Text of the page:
5 tactics to lower infertility in dairy farms

29-09 | |
Visual observation of oestrous behaviour is a traditional approach to successful reproductive management. Photo: Hans Prinsen
Visual observation of oestrous behaviour is a traditional approach to successful reproductive management. Photo: Hans Prinsen

In dairy cattle, genetic selection for higher milk production has been very successful; however, today’s lactating dairy cows exhibit a high incidence of infertility. Here are some points to consider to lower infertility.

Infertility is the second largest source of economic loss after mastitis and the number one cause of involuntary culling in dairy herds. The direct costs of infertility are associated to increased calving interval, decreased milk production per year, higher culling risk (up to 40%), decreased calf sales, and increased treatment and semen costs. Therefore, it is essential to find tactics to lower infertility in dairy herds to improve profitability.

Pay close attention to the transition period

Proper management of the transition period improves health, production, pregnancy rate and longevity of the herd. Disease control and metabolic health maintenance in early lactation decrease the risks of after calving clinical and subclinical problems and improve fertility rate in dairy cattle. In addition, lowering after calving negative energy balance to control the blood concentrations of fatty acid and b-hydroxybutyrate enhances reproductive success.

Use precision livestock farming

Visual observation of oestrous behaviour is a traditional approach to successful reproductive management. Although, visual observation is considered laborious and time consuming. Therefore, an effective practical means of oestrous detection is needed to achieve high submission rates to artificial insemination. Automatic oestrous detection technologies such as pedometer, accelerometer, computer vision systems, artificial intelligence, and image analysis are being used on farms to accurately detect oestrous, and to improve reproductive performance of the herd.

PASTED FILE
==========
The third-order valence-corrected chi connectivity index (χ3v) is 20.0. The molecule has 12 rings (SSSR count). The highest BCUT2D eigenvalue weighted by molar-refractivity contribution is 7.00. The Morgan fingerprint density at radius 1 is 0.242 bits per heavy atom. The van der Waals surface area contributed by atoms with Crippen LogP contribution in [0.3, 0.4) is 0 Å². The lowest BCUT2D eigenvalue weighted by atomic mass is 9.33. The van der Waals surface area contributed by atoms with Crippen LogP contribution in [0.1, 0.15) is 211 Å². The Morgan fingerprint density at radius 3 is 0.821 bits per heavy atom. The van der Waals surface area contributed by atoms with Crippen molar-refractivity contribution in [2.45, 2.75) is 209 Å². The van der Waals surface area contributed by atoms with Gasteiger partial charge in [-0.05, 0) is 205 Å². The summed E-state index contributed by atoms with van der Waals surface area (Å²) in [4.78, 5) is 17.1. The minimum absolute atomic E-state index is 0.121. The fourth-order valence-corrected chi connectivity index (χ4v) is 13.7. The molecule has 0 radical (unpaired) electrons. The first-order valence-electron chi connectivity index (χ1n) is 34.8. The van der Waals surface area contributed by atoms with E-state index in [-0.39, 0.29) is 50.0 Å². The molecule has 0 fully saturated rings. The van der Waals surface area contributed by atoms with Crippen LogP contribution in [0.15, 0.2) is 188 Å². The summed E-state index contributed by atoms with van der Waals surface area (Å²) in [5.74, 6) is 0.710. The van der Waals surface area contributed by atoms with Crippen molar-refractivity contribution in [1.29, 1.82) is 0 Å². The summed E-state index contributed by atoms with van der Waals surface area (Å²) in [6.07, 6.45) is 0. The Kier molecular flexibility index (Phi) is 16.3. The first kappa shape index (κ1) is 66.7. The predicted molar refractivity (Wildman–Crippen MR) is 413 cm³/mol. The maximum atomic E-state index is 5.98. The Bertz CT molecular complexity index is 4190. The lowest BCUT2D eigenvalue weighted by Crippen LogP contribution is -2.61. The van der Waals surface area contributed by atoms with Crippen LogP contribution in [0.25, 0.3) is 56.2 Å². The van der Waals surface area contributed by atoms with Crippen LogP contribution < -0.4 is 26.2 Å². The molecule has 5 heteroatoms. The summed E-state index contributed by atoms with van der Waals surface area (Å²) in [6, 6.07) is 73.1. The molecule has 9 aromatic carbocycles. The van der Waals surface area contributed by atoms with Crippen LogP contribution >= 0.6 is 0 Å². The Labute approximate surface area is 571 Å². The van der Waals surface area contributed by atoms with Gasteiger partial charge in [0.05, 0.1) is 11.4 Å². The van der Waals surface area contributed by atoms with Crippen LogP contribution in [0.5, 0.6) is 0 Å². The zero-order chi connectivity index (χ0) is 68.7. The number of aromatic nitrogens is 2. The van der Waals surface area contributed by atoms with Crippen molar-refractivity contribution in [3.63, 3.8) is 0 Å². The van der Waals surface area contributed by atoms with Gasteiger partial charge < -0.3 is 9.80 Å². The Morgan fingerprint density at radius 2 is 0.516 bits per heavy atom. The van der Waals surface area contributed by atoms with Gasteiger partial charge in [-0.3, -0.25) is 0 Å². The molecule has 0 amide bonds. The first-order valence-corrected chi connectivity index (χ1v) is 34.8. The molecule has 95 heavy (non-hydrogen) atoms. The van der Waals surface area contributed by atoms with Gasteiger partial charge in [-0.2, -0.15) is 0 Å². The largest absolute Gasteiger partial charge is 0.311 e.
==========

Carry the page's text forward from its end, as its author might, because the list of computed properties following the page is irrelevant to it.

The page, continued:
Utilise nutritional strategies

Glucogenic diets in the immediate postpartum period enhance the peripheral insulin concentrations and advance normal ovarian resumption. However, glucogenic diets should be avoided when cows are inseminated to prevent detrimental effects on oocyte and embryo competence. Supplementation of soybean meal as the main protein source leads to high peripheral urea level which is associated with lower pregnancy rates due to negative effects on the embryo.

Adding fats may alter the microenvironment of the growing and maturing oocyte of the early and older embryo thus reducing the impaired reproductive capacity of dairy cows. Supplementing extra vitamins and minerals to the diet improves cow fertility. For example, vitamin E supplementation reduces the incidence of retained placenta, stillbirth, and pregnancy loss.

Apply reproductive biotechniques

Fixed-time insemination protocols synchronise follicular growth and regression of the corpus luteum and ovulation to improve service rates and reproductive rates and to achieve a rate of 100% of inseminated animals without the need for oestrus observation.

The number of days after delivery to the first artificial insemination, the moment of pregnancy diagnosis, the strategies for cows after being diagnosed as non-pregnant, the choice of the reproductive programme, proper management of cows during pre and post-calving period, and application of specific farm management software are crucial for the success of the reproductive programmes in dairy herds.

Ultrasonography to diagnose pregnancy or to evaluate embryonic loss is essential for reproductive efficiency. Another useful strategy is to resynchronise cows after unsuccessful insemination. Furthermore, bovine IVF is applied for the treatment of infertile animals, genomic selection of young animals and embryos, and the production of millions of valuable animals.

Curtail the impacts of heat stress

Modifying the environment to lessen heat exposure, improving heat exchange between cow and its environment, enhancing the rate of evaporative cooling by wetting cows, surrounding cows with sprinklers and nebulizers, and increasing the rate of heat transfer through ventilators will decrease the negative impacts of heat stress.

Shading of feed and water using materials that are weatherproof, strong, durable, and poor heat conductors that prevent condensation of moisture inside is a cost-effective method to reduce heat stress in cows. Supplements such as vitamins, trace elements, and minerals minimise the unfavourable effects of thermal stress and increase milk production.

Samaneh Azarpajouh Author, veterinarian